I have a story that took place 5 or 6 years ago at Junction Pool in Roscoe. It was early summer, and I was just walking on the road and crossing the iron bridge to get to the pool. I looked down and just after the bridge where the Beaverkill runs in, there were 5 guys all casting to the middle of the run. 2 on one side and 3 on the other, all you saw were fly lines and beetle patterns. A young guy was on the bridge looking down as I was and I stated that "those guys are going to spend a whole lot of time catching nothing like that". He got close to me and pointed down into the stream and there was a trout, my Lord if it wasn't 30 inches long it wasn't 6. I never saw a fish like that, and for it to be right smack dab in broad daylight, not in the least trying to hide, out in the open just finning there! It was huge! These flies were drifting over it and I swear I could see it laughing. After we watched it there for a minute or 2 longer it came up off the bottom, still facing the current and just let the stream slowly move it back to the junction.

That fish, for sure went wherever he wanted whenever he wanted! CJ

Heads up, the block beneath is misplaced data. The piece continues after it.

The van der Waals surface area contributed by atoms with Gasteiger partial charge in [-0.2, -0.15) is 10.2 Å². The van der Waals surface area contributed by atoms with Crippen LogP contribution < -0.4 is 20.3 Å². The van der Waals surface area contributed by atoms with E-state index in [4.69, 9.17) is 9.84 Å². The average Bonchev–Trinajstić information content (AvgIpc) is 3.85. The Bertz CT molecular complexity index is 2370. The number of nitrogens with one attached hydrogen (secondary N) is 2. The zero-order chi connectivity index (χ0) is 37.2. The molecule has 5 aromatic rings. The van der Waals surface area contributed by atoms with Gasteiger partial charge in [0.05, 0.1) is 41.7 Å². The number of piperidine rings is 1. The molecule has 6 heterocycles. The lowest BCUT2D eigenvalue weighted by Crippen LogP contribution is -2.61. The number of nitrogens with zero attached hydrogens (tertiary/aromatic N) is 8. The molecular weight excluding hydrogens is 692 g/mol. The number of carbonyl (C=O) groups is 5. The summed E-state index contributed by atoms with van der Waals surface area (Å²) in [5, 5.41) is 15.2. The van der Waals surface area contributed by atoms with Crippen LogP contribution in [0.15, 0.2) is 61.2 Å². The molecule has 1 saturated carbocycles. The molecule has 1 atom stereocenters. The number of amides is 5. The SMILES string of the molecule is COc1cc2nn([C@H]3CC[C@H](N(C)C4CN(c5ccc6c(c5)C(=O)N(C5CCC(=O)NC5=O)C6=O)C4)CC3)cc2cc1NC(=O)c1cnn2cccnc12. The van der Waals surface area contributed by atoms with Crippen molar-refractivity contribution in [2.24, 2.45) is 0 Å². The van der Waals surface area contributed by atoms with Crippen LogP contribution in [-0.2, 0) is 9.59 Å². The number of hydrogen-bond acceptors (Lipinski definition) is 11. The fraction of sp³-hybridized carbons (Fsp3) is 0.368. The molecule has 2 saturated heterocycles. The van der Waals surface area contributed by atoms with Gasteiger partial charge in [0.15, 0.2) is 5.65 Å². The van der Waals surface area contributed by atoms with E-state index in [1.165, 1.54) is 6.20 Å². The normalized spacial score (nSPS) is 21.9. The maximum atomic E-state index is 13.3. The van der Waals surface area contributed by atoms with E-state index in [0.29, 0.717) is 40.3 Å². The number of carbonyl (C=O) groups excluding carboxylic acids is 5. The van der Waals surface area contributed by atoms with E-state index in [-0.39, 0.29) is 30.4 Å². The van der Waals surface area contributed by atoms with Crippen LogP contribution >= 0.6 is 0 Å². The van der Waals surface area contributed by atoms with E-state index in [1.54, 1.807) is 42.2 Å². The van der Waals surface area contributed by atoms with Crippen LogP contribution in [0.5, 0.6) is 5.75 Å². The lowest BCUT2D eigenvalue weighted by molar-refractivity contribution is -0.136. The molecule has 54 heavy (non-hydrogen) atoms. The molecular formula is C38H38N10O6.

RMlytle's profile picture

Posts: 40
RMlytle on Jul 27, 2014July 27th, 2014, 1:30 pm EDT
I've noticed in the small freestone I fish that the ONLY time I can specifically target the largest of the wild browns that live there is when the water is high, particularly during the winter. I like there to be a little floating debris like leaves and twigs, and for the pocket water that I usually fish to be white water.

The big ones are often in the tail of a bridge pool during these conditions, and last year I landed a 22 inch wild brown on Christmas eve day using a very heavily weighted worm pattern tied from red egg yarn and gold tinsel. The visibility that day was probably 14 inches. The fish took on the swing.

When the visibility is 2 feet or more I ditch the worm, and either use small bucktails (with colors similar to the small brook trout and chubs in the stream) or stonefly nymphs. I find you need to put in a lot of drifts, the fish in these cold water conditions won't move far.

These tactics have won me the 22 incher, a few around 18, and plenty from 14-16 inches. for the size of the stream, those are beasts!